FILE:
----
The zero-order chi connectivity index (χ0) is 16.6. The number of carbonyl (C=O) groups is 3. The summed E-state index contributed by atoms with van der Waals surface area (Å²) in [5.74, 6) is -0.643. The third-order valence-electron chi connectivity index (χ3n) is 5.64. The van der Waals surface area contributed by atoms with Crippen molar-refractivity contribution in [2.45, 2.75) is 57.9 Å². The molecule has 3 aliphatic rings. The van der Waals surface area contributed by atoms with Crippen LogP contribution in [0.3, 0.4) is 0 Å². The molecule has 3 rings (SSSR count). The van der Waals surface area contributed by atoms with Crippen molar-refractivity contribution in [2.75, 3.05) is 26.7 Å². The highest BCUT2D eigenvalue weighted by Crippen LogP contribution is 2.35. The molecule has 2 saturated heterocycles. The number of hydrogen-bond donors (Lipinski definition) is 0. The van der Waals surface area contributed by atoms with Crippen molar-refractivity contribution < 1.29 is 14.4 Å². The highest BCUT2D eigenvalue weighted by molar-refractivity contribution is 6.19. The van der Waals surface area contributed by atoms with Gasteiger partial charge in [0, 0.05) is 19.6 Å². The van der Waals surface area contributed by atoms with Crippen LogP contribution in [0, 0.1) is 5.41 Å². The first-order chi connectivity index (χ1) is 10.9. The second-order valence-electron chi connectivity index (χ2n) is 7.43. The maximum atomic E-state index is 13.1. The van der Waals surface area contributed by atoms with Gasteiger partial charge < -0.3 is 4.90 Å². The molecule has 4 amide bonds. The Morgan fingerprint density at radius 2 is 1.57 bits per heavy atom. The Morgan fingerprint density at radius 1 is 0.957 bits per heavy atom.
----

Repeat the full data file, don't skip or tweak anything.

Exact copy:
The zero-order chi connectivity index (χ0) is 16.6. The number of carbonyl (C=O) groups is 3. The summed E-state index contributed by atoms with van der Waals surface area (Å²) in [5.74, 6) is -0.643. The third-order valence-electron chi connectivity index (χ3n) is 5.64. The van der Waals surface area contributed by atoms with Crippen molar-refractivity contribution in [2.45, 2.75) is 57.9 Å². The molecule has 3 aliphatic rings. The van der Waals surface area contributed by atoms with Crippen LogP contribution in [0.3, 0.4) is 0 Å². The molecule has 3 rings (SSSR count). The van der Waals surface area contributed by atoms with Crippen molar-refractivity contribution in [2.75, 3.05) is 26.7 Å². The highest BCUT2D eigenvalue weighted by Crippen LogP contribution is 2.35. The molecule has 2 saturated heterocycles. The number of hydrogen-bond donors (Lipinski definition) is 0. The van der Waals surface area contributed by atoms with Crippen molar-refractivity contribution < 1.29 is 14.4 Å². The highest BCUT2D eigenvalue weighted by molar-refractivity contribution is 6.19. The van der Waals surface area contributed by atoms with Gasteiger partial charge in [0, 0.05) is 19.6 Å². The van der Waals surface area contributed by atoms with Crippen LogP contribution in [0, 0.1) is 5.41 Å². The first-order chi connectivity index (χ1) is 10.9. The second-order valence-electron chi connectivity index (χ2n) is 7.43. The maximum atomic E-state index is 13.1. The van der Waals surface area contributed by atoms with Gasteiger partial charge < -0.3 is 4.90 Å². The molecule has 4 amide bonds. The Morgan fingerprint density at radius 2 is 1.57 bits per heavy atom. The Morgan fingerprint density at radius 1 is 0.957 bits per heavy atom.